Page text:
The closure of live poker rooms amid the coronavirus pandemic has given a boost to their online counterpart.
WSOP.com, the major legal online poker operator in Nevada, reported recent traffic that is 46 percent higher than during its yearly peak when the World Series of Poker is taking place at the Rio. And that usual summer peak is double or triple the site’s normal daily traffic, said Seth Palansky, vice president of corporate communications for the WSOP.
“We have never seen it,” he said. “It makes sense. There aren’t many options out there.”
The WSOP postponed several of its recent live Circuit tournament series and instead offered an 18-event Online Super Circuit Series on WSOP.com.
That series has shattered the guarantees for tournament prize pools, according to data provided by Palansky. Through nine events, each tournament had at least doubled its guarantee, and in many cases tripled it. A total of 5,971 entries had created a total prize pool of more than $1.8 million.
So when this series ends March 31, WSOP.com will immediately start a new tournament series with total guarantees of around $4 million, compared with about $1.5 million for the current series, Palansky said.
“When you’ve got ’em, keep it going,” he said.
Cash game traffic also has been way up, and account sign-ups have been their highest since the site opened, Palansky said.
Professional poker player Andrew Neeme has been one of the people hitting the online tables more with his normal live games closed, and he said he has noticed the influx of players.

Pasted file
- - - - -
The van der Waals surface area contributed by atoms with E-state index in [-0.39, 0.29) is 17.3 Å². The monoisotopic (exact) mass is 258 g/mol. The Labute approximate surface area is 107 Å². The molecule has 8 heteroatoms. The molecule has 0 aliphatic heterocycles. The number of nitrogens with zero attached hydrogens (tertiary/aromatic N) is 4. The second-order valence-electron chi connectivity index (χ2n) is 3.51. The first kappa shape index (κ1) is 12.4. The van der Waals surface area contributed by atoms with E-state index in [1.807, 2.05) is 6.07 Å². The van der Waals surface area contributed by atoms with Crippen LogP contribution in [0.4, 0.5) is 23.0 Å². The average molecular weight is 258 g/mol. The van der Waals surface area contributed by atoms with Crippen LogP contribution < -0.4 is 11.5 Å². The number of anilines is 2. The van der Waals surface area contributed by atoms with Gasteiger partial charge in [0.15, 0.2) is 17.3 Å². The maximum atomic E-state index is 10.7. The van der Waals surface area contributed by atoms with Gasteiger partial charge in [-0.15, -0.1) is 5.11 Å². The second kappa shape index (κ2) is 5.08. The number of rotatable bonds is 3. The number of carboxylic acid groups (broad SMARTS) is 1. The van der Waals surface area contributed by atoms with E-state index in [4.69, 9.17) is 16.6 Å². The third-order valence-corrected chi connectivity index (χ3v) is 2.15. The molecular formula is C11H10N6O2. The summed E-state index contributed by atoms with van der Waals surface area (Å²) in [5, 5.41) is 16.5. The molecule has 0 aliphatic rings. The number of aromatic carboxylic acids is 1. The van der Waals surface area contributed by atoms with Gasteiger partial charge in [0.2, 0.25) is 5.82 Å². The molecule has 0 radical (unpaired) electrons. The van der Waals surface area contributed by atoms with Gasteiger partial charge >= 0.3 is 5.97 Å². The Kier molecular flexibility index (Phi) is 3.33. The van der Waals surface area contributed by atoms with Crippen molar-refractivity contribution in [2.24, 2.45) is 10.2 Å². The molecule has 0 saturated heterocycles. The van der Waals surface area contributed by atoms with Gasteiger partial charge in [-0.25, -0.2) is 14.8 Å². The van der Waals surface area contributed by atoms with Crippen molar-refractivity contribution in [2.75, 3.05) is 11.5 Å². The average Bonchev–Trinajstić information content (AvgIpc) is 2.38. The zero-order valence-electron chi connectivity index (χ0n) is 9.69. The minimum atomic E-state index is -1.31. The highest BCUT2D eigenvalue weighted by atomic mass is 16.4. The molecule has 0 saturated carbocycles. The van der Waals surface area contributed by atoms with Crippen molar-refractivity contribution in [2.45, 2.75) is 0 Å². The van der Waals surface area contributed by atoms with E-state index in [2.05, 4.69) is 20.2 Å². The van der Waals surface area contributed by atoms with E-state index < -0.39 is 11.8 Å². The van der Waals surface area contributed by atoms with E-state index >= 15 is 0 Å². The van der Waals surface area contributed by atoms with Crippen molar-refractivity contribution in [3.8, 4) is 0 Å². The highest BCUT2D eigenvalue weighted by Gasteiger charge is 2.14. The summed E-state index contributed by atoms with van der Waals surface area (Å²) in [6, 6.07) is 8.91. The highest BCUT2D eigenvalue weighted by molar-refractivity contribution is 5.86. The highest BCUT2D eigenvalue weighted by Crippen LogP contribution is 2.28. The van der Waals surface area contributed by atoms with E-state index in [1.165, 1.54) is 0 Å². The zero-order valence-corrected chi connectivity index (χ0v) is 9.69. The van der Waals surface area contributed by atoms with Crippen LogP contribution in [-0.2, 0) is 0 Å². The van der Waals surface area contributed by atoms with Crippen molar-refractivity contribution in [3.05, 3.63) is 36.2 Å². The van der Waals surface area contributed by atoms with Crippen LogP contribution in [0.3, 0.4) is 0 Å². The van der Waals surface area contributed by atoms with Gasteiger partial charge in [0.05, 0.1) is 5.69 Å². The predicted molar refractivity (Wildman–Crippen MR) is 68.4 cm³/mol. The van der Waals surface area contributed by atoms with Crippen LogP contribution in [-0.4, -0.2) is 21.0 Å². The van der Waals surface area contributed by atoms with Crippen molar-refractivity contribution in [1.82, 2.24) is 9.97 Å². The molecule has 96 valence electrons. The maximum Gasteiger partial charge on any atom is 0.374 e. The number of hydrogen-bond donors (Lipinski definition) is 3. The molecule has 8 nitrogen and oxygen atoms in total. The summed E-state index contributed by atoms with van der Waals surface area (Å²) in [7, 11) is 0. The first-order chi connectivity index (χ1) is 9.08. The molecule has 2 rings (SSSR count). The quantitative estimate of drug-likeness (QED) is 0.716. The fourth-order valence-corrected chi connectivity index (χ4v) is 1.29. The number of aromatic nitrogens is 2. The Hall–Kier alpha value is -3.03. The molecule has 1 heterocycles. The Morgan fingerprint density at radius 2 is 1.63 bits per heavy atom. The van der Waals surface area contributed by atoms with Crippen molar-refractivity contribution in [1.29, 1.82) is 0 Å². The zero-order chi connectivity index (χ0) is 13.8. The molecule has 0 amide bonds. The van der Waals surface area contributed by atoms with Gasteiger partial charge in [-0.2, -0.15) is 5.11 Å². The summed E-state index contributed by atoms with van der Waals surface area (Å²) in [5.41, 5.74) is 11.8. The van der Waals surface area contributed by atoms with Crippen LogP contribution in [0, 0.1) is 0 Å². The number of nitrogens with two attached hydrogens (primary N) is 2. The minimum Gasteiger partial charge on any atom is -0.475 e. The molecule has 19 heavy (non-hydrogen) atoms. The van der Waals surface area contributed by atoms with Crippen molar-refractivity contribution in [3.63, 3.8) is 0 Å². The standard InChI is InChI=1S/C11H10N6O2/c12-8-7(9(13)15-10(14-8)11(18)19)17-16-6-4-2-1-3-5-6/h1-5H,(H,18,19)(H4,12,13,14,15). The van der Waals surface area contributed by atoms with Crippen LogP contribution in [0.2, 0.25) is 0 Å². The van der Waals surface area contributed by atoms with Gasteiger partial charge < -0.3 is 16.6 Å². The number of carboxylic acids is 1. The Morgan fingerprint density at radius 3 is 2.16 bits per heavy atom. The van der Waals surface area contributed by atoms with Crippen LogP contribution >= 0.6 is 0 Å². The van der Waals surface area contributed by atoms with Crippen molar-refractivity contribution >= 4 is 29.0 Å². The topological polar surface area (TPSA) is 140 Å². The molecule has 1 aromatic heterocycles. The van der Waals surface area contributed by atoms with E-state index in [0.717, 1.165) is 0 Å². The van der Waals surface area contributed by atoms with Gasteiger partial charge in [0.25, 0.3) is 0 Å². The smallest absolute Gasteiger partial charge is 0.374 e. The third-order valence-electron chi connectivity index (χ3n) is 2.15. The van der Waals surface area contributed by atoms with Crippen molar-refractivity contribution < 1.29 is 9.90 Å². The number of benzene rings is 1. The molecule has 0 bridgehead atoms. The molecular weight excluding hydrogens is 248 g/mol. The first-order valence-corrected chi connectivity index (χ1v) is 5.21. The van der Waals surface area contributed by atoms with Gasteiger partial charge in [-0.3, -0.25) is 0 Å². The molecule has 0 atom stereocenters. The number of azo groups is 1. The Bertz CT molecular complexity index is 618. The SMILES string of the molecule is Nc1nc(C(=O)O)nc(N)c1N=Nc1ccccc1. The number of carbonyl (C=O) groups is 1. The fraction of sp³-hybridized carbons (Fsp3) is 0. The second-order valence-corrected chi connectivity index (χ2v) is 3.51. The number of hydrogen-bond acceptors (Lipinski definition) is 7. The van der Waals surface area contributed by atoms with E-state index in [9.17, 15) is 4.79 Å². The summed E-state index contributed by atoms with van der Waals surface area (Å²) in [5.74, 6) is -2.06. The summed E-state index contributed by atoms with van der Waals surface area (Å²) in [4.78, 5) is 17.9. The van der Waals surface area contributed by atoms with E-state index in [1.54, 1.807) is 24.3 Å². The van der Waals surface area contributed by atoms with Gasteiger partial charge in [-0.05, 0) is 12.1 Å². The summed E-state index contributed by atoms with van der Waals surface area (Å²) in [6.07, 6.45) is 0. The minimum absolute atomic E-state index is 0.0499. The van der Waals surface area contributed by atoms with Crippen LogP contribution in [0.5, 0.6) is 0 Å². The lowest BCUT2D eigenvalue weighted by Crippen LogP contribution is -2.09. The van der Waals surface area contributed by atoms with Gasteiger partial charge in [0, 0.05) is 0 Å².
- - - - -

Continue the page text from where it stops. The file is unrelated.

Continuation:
“There are definitely more games running and more unfamiliar screen names,” he said. “That creates a cycle that encourages players to play more on the site.”
Palansky said his only frustration was that the stalled state of online poker in the U.S. has meant only players from Nevada, New Jersey and Delaware were able to compete against one another on WSOP.com.
During the early-2000s poker boom, before federal legislation largely cut off online poker for Americans, players from the U.S. were able to compete with players all around the world on major sites such as PokerStars and PartyPoker.
States were later allowed to decide whether to offer online poker, and Nevada became the first to do so in 2013.
When WSOP.com launched, players were frustrated with the relatively few games and smaller prize pools available with the player pool limited to only people physically in Nevada, Palansky said. WSOP.com hopes that more states will legalize online poker, and that the players giving the site a try now will stick around after the live rooms open, he said.
“Maybe they’ll say, ‘Hey, this is great. I can stay home, and the prize pools are the biggest in Nevada outside the WSOP,’” Palansky said. “… The bigger picture is getting a more robust market.”
That market certainly exists worldwide. PokerStars’ recent $215 buy-in Sunday Million tournament set a company record by creating a prize pool of more than $18.6 million from 93,016 entries.
A player from Brazil with the screen name “AAAArthur” won $1,192,802.